Eye For Film >> Movies >> Bodkin Ras (2016) Film Review
Reviewed by: Jennie Kermode
Up on the Moray coast, to the north of Inverness, there's a small town called Forres, listed in many tourist guides due to various things that happened in its past but with not a great deal going on today. It's a place young people drift away from and a place that doesn't see many newcomers. Lily (Lily Szramko) has been there for some time, a yellow haired young woman in a sea of old men, and she's desperate to return to London. More recent newcomer Bodkin (Sohrab Bayat) is the opposite, curiously keen to blend in - not just a foreigner who wants to be accepted by the locals, but a man who seems to want to surrender his identity entirely.
Where is Bodkin from? A few people ask; no-one gets a clear answer. He's brown skinned and so obviously pained that there's an unspoken assumption he's escaped from some bloody war, perhaps losing those he loved in the process. The truth is more complicated. But this is a town where a lot of men have painful histories, and no-one pries. In this hybrid film, the difference is that Bodkin is fictional and the men he meets are real. His story is narrated in a roundabout way like one of those other historic tales. There is an assumption that the viewer will have heard of him. A thing happened once, in this town. It might make outsiders care. The bright light of this fictional thing illuminates those real lives scattered around the edges of the tale.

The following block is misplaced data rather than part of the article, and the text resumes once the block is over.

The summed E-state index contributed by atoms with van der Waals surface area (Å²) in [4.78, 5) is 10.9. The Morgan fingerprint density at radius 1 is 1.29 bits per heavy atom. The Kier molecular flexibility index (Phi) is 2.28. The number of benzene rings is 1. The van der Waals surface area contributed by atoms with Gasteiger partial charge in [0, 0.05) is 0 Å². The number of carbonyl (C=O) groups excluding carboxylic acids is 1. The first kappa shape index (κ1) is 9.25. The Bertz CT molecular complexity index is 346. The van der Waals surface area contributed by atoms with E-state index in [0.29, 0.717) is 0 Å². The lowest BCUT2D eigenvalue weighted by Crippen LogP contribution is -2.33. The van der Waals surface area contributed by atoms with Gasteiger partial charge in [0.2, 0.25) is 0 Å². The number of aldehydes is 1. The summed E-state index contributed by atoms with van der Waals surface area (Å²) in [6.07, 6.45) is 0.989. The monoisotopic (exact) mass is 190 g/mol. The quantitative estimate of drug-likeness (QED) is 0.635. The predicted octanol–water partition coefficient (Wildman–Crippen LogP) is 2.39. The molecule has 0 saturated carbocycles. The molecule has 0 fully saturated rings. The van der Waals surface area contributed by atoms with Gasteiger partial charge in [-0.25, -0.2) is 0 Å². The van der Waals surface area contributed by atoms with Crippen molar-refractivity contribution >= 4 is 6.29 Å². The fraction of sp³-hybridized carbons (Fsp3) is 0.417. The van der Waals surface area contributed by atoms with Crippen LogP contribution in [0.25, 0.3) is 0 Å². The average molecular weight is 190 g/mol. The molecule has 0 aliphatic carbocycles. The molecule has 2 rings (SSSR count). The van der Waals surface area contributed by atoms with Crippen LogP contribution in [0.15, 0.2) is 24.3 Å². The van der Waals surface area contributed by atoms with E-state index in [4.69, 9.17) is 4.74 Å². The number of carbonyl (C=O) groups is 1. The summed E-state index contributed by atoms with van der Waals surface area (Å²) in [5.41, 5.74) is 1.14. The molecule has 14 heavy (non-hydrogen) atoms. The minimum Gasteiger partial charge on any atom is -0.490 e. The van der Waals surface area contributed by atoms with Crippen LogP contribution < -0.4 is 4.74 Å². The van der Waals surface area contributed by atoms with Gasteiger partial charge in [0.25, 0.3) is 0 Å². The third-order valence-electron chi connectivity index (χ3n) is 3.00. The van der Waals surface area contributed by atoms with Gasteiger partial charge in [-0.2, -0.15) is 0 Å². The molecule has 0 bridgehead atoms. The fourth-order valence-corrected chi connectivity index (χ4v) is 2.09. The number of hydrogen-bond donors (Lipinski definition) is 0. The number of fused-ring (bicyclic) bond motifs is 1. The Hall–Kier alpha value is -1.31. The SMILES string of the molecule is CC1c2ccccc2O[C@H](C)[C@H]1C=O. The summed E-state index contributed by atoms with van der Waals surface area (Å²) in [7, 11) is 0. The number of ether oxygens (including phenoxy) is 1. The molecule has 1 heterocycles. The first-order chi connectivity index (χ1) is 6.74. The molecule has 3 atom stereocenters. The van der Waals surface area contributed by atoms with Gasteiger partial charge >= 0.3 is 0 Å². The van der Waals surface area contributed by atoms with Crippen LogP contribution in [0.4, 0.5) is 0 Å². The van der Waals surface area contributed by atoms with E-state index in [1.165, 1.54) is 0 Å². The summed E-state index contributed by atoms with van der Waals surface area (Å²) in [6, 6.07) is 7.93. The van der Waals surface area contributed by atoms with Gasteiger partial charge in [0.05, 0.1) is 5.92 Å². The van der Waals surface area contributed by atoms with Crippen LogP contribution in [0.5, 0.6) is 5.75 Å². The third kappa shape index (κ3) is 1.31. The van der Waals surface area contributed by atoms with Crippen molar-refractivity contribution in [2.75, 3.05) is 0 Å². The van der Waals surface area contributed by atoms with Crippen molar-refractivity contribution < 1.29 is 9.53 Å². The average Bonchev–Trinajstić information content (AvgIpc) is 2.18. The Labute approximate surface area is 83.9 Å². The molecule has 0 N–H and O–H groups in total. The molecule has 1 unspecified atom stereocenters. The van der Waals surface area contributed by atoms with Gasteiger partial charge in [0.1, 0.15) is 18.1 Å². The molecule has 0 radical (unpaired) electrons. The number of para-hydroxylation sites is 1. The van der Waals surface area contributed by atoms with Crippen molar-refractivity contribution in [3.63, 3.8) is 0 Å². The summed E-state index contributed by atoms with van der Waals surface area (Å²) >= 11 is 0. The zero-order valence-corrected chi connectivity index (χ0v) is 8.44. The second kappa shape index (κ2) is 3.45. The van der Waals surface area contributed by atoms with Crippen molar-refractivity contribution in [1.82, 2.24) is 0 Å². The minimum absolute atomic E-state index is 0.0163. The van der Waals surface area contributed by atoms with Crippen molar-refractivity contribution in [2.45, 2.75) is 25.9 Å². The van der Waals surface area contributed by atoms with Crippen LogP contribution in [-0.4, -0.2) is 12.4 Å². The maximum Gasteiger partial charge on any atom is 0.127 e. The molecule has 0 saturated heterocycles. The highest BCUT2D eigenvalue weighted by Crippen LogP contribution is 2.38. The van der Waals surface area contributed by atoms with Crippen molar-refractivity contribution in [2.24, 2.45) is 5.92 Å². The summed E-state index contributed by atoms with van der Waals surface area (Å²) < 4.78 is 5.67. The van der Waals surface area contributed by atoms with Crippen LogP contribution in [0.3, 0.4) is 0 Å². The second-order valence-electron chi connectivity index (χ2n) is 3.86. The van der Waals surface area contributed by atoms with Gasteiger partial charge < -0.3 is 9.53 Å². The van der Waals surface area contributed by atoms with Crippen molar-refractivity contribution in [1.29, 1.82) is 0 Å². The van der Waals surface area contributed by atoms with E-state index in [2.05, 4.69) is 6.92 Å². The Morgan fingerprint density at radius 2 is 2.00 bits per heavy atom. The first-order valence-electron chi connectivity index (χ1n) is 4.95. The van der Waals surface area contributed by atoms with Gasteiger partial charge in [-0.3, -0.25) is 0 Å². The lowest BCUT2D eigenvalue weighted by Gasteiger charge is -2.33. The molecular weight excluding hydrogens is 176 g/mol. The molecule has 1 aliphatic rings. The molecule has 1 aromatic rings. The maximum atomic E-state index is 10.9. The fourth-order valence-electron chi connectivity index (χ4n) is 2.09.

Eddie is a fence builder. He has lost his two sons. The weight of his pain, which he drowns in a succession of bottles, might be part of what draws him to the outsider. What starts as convenience - Bodkin has just lost his job and Eddie needs a new assistant - grows into something more familial. Meanwhile, Bodkin forms a relationship with Lily, but we see her more than we hear from her, and even then not much. In this tale of tortured masculinity, she becomes little more than an object, Szramko's differently toned performance forcing us to recognise her humanity only in short bursts.
Like many an old highland tale, this one is stained, from the outset, with a sense of destiny, of inescapable doom. A man dances in the street, singing an old song. Clouds glower ominously overhead. All the locals are playing themselves and their completely unstylised performances, together with the use of a handheld camera that seems to feel every bump in the road, every hidden hollow in the fields, give the film a rawness and immediacy that contrasts interestingly with the positioning of the narrative in the past. The impression given is of a place where nothing changes, where men exist in a narrow space between horizons, always aware of their mortality. Attempting to lose himself here, Bodkin is rushing towards himself. Only Lily maintains the illusion of free will.Reviewed on: 09 Feb 2017